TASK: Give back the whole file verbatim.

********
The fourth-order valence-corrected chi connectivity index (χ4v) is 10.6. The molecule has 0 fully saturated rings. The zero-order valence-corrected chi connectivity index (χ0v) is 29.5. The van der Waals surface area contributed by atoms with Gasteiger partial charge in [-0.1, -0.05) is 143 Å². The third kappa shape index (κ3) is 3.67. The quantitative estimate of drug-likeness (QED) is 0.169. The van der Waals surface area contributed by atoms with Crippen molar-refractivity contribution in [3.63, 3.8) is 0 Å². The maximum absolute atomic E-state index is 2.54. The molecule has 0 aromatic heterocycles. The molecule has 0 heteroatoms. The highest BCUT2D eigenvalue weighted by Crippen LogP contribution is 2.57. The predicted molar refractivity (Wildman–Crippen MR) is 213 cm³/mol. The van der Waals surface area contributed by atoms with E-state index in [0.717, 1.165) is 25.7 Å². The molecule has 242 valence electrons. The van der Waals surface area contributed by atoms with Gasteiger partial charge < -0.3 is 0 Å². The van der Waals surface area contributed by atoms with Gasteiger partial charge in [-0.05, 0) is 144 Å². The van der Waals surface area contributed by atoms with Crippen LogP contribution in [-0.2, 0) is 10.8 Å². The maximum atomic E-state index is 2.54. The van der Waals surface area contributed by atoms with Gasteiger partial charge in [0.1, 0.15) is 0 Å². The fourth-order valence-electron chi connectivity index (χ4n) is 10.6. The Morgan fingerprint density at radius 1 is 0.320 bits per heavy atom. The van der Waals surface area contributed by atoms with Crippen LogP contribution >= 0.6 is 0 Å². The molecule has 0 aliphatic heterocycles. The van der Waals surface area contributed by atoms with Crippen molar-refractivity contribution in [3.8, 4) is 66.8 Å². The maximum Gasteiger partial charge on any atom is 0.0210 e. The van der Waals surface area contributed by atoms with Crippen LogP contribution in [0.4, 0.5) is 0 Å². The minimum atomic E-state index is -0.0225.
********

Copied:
The fourth-order valence-corrected chi connectivity index (χ4v) is 10.6. The molecule has 0 fully saturated rings. The zero-order valence-corrected chi connectivity index (χ0v) is 29.5. The van der Waals surface area contributed by atoms with Gasteiger partial charge in [-0.1, -0.05) is 143 Å². The third kappa shape index (κ3) is 3.67. The quantitative estimate of drug-likeness (QED) is 0.169. The van der Waals surface area contributed by atoms with Crippen molar-refractivity contribution in [3.63, 3.8) is 0 Å². The maximum absolute atomic E-state index is 2.54. The molecule has 0 aromatic heterocycles. The molecule has 0 heteroatoms. The highest BCUT2D eigenvalue weighted by Crippen LogP contribution is 2.57. The predicted molar refractivity (Wildman–Crippen MR) is 213 cm³/mol. The van der Waals surface area contributed by atoms with E-state index in [0.717, 1.165) is 25.7 Å². The molecule has 242 valence electrons. The van der Waals surface area contributed by atoms with Gasteiger partial charge < -0.3 is 0 Å². The van der Waals surface area contributed by atoms with Gasteiger partial charge in [-0.05, 0) is 144 Å². The van der Waals surface area contributed by atoms with Crippen LogP contribution in [-0.2, 0) is 10.8 Å². The maximum atomic E-state index is 2.54. The van der Waals surface area contributed by atoms with Gasteiger partial charge in [0.1, 0.15) is 0 Å². The fourth-order valence-electron chi connectivity index (χ4n) is 10.6. The Morgan fingerprint density at radius 1 is 0.320 bits per heavy atom. The van der Waals surface area contributed by atoms with Crippen LogP contribution >= 0.6 is 0 Å². The molecule has 0 aliphatic heterocycles. The van der Waals surface area contributed by atoms with Crippen molar-refractivity contribution in [3.8, 4) is 66.8 Å². The maximum Gasteiger partial charge on any atom is 0.0210 e. The van der Waals surface area contributed by atoms with Crippen LogP contribution in [0.4, 0.5) is 0 Å². The minimum atomic E-state index is -0.0225.